Cheddar cheese originated in the Somerset area in England, but cheddar as a name is so widely used now that they are bringing their style of cheese to the EU PGS board as West Country Farmhouse Cheddar. (There is much argument about ‘cheddar’ soon to come in the food arena, including stopping it from being artificially made bright orange for no reason whatsoever. And don’t get me started with the whole cheese-in-a-can rubbish.)

Proper cheddar should be treated as Old Quebec treats theirs, analyzing the process of making cheese, and honoring each season’s herds, feed, production cycle, and even weather during cattle grazing. They create cheese the way that it should be crafted, with a sensitive thought towards the final product. It’s let properly rest, mature, and age until it becomes something you would pay $30+ per pound for. Sometimes it is aged in caves. Like wine. Hm… what a coincidence.

This is not something you grate into your Kraft Macaroni & Cheese from a box. This isn’t something you would melt onto a gourmet sandwich, even if it included gold leaf. This kind of cheddar you eat naked (the cheese, not you, so please put your shirt back on). Serve it with sliced apples and pears. Some bits of crusty, fresh bread. Kalamata olives. Mustard. Or maybe some honey.

I can recommend a good cheddar for your next dinner party because it’s familiar and tasty enough for those people that think ‘fancy’ cheese is usually god-awful smelly. And it’s flavorful and well-crafted for your foodie friends to enjoy. Cheddar also pairs well with a mild wine or beer, so again, a great way to avoid scaring off your noob foodie friends.

Old Quebec Chaddar


Roquefort: Cheese of the Angels

Roquefort Cheese

As a general rule, something moldy and smelly should not be put in one’s mouth. We all know this. It’s wired into our little lizard brains at the base of our spinal column. Moldy, stinky food brings digestive problems that were once blamed only on a plague from god himself.

But at some point someone decided to try rotten dairy products, and discovered it can be quite yummy and only cause a bit of wind that helped to keep the body lice under control. Those wacky, backwards Europeans. I mean, in the middle east they were inventing religious squabbling and perfecting the art of crucification, and the French were eating moldy cheese and reciting poetry to their favorite sheep.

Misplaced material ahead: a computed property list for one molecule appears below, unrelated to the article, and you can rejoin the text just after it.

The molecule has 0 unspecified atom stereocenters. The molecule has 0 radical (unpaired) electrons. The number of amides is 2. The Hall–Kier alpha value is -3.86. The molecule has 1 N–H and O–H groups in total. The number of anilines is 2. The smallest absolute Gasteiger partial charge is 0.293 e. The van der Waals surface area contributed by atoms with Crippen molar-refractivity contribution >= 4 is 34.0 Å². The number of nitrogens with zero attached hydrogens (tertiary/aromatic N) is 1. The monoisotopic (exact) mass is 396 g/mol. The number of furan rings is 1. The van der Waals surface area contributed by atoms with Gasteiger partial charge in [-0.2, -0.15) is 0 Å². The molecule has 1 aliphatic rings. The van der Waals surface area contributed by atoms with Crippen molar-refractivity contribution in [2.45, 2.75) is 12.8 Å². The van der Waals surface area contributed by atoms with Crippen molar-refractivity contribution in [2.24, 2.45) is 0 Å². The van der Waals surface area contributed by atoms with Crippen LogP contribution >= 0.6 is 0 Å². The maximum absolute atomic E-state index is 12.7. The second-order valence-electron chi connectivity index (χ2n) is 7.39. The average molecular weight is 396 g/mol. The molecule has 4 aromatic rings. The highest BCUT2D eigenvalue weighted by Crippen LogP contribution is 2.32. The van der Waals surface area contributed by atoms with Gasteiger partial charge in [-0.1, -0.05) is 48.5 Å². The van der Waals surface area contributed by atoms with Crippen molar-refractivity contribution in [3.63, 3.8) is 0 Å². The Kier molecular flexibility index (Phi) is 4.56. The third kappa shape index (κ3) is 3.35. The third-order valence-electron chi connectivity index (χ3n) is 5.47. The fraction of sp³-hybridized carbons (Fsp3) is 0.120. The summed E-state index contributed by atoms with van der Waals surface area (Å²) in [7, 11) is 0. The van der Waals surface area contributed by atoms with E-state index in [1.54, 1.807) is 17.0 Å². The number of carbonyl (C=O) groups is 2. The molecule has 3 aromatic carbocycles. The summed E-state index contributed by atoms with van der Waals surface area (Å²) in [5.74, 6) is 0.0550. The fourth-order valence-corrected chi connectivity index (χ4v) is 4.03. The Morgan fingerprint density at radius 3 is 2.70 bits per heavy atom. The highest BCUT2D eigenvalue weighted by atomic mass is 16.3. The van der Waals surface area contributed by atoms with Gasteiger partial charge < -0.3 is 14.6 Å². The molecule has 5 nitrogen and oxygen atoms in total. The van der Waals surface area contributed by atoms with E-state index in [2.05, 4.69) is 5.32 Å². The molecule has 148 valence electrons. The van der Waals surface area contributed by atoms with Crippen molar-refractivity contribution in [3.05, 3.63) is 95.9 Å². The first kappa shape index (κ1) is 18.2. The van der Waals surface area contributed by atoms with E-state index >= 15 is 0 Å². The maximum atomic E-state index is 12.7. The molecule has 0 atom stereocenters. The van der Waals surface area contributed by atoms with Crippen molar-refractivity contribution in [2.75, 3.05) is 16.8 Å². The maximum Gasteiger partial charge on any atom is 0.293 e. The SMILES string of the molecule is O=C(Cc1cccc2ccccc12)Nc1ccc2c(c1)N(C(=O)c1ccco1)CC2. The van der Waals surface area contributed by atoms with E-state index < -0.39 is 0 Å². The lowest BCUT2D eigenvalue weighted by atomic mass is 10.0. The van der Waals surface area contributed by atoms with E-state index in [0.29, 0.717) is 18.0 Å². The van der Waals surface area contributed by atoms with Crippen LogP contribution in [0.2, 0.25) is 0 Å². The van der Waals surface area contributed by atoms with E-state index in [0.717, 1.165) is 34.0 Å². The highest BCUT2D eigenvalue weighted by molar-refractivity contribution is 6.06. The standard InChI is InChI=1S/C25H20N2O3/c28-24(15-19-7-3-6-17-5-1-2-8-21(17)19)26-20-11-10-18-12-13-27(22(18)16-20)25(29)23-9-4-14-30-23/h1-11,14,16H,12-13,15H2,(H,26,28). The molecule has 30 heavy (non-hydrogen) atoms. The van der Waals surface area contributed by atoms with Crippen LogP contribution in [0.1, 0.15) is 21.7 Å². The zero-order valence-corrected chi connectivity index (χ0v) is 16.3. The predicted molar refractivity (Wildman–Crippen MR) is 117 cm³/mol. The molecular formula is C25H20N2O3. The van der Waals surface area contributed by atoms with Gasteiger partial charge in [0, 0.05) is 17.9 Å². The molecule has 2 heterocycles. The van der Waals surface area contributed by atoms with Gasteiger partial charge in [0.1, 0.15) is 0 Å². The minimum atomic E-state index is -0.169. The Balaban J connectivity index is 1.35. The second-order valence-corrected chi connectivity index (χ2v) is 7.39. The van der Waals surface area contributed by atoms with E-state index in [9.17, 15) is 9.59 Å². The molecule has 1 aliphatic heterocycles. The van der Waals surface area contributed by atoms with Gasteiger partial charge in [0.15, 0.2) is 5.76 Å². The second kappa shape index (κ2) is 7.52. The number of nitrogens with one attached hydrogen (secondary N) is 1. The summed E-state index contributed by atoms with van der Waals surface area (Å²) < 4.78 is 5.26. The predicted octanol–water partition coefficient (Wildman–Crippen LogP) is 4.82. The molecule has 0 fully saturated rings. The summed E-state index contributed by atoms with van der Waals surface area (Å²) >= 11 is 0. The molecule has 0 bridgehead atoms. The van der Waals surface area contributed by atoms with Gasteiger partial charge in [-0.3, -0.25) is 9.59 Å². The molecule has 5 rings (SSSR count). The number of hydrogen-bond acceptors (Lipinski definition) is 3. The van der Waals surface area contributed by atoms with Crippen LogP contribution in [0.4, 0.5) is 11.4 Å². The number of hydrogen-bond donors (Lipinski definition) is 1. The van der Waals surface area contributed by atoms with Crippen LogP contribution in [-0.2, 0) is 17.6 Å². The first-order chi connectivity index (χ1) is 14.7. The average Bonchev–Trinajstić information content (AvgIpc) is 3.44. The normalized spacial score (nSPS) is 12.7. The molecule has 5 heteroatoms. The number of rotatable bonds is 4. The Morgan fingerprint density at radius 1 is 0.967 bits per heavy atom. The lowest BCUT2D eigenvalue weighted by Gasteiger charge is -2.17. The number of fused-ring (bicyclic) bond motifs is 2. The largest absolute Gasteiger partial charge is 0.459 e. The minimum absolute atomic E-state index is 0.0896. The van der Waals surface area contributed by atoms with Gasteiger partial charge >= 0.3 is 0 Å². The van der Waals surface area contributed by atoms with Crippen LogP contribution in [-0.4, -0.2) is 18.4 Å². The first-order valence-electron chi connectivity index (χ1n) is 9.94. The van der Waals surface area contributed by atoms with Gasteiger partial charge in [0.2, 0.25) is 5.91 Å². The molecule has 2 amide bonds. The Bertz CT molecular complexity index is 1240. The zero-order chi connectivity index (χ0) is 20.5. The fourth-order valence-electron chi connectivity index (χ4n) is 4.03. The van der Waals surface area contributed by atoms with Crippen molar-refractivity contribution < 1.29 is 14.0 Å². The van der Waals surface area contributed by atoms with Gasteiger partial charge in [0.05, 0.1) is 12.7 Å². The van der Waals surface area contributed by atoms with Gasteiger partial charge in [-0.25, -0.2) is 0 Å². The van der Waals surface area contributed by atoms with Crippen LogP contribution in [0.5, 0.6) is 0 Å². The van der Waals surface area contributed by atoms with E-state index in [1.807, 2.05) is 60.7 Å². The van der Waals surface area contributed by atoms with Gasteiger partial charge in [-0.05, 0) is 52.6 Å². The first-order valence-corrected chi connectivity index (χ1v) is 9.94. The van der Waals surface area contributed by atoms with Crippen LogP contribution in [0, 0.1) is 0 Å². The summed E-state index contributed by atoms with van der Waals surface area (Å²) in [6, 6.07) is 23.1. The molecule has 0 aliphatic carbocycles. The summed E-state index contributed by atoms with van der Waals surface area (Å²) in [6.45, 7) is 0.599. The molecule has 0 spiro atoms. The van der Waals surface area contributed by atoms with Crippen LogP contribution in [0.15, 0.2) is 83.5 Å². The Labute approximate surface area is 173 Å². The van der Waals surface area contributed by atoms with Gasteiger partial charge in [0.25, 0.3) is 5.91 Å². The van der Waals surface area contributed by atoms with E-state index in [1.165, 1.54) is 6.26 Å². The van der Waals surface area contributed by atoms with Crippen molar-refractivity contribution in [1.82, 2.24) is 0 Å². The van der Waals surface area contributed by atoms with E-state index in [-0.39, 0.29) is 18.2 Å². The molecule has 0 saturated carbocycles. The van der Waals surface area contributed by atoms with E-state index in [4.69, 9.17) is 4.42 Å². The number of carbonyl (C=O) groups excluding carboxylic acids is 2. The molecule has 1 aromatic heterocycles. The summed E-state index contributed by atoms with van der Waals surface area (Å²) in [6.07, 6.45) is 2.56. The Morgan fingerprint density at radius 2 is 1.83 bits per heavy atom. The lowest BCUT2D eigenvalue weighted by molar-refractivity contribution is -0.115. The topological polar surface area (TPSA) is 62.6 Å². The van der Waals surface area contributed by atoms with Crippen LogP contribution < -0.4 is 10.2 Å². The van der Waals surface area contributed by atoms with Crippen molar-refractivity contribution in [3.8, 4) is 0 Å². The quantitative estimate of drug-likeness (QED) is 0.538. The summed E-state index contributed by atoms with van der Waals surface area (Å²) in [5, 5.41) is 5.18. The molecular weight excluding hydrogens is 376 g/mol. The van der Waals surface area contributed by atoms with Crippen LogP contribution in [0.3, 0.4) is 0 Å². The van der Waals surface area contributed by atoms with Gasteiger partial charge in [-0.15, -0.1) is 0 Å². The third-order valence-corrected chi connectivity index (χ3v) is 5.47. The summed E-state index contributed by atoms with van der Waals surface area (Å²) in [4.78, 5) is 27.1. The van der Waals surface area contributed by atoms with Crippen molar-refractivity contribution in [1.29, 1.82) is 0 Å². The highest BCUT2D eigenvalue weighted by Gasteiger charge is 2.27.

You are free to click through to read more on the history of Roquefort cheese and how the original mold was grown and introduced to the sheep milk curds. I’m not going to turn you off the cheese until after you’ve tried it and fallen helplessly in love with it.

Roquefort is a blue cheese, and it is one of France’s first regionally protected foods (Appellation d’origine contrôlée) that they got on the list because it’s so freaking good. This means it can only be made in the Roquefort region, and the ingredients are very specific. In fact, even the breed of sheep that can produce the milk for it are limited to three (although they used to add some cow or goat milk, they’re not even allowed to do that anymore). The reason I bring this up is to reassure you that although this moldy, stinky cheese looks a bit suspect, you’ve nothing to be afraid of.

We were taken aback the other day to be at Uppercrust and find an almost bare cheese cabinet. The Roquefort called out for us though, and we liberated her (along with a cheddar and a specialty cheese). This was a smallish wedge of Société, and not inexpensive. But I promise you this is worth every penny.

I served this and the cheddar, each gently sliced into chunky slabs, along with a rosemary batard, a sliced granny smith apple, and some kalamata olives. We opened up a bottle of red wine (Our Daily Red, to be exact). This was easily one of the best meals I’ve had in six months. I am not exaggerating.

The Roquefort is a creamy blue cheese. Although it has a distinct salty, nutty flavor, it has a lovely sweet undercurrent and a clean finish. Keep in mind, a little goes a long way. Tear a piece of bread and top it with a small chunk of Roquefort and the flesh of a kalamata olive. Nothing fancy. When you wake up from your drunken food stupor and find the plates are clean and the wine is gone, you’ll thank me for suggesting one of the most perfect things you’ve ever put in your mouth.

If you’re still afraid of this cheese, it has one of the highest levels of glutamates in almost any food. This is an amino acid important for learning and memory. Be smart. Eat your stinky, delicious cheese!